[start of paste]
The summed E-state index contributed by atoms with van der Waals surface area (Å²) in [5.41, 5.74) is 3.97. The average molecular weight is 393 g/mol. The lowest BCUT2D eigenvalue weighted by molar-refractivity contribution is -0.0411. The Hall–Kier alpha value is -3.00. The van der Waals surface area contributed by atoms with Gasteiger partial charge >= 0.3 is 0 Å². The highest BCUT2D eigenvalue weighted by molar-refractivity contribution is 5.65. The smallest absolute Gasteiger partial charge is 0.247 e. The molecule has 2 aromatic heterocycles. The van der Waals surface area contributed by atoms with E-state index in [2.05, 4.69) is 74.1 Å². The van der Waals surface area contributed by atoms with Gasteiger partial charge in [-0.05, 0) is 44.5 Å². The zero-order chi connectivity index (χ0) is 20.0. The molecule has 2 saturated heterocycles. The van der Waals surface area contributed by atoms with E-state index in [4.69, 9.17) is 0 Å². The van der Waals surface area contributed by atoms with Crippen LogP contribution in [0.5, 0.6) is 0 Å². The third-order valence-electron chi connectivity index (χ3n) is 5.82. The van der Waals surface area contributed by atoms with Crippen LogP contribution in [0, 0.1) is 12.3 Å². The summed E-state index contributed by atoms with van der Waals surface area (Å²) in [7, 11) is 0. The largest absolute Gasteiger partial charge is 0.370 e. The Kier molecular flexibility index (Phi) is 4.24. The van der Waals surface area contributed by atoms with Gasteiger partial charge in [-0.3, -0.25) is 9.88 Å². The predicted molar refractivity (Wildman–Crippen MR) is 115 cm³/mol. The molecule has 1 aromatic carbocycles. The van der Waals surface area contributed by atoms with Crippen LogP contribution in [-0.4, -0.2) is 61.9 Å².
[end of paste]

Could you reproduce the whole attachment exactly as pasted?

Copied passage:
The summed E-state index contributed by atoms with van der Waals surface area (Å²) in [5.41, 5.74) is 3.97. The average molecular weight is 393 g/mol. The lowest BCUT2D eigenvalue weighted by molar-refractivity contribution is -0.0411. The Hall–Kier alpha value is -3.00. The van der Waals surface area contributed by atoms with Gasteiger partial charge >= 0.3 is 0 Å². The highest BCUT2D eigenvalue weighted by molar-refractivity contribution is 5.65. The smallest absolute Gasteiger partial charge is 0.247 e. The molecule has 2 aromatic heterocycles. The van der Waals surface area contributed by atoms with E-state index in [2.05, 4.69) is 74.1 Å². The van der Waals surface area contributed by atoms with Gasteiger partial charge in [-0.05, 0) is 44.5 Å². The zero-order chi connectivity index (χ0) is 20.0. The molecule has 2 saturated heterocycles. The van der Waals surface area contributed by atoms with E-state index in [4.69, 9.17) is 0 Å². The van der Waals surface area contributed by atoms with Crippen LogP contribution in [0.5, 0.6) is 0 Å². The third-order valence-electron chi connectivity index (χ3n) is 5.82. The van der Waals surface area contributed by atoms with Crippen LogP contribution in [0, 0.1) is 12.3 Å². The summed E-state index contributed by atoms with van der Waals surface area (Å²) in [7, 11) is 0. The largest absolute Gasteiger partial charge is 0.370 e. The Kier molecular flexibility index (Phi) is 4.24. The van der Waals surface area contributed by atoms with Gasteiger partial charge in [-0.3, -0.25) is 9.88 Å². The predicted molar refractivity (Wildman–Crippen MR) is 115 cm³/mol. The molecule has 1 aromatic carbocycles. The van der Waals surface area contributed by atoms with Crippen LogP contribution in [-0.4, -0.2) is 61.9 Å².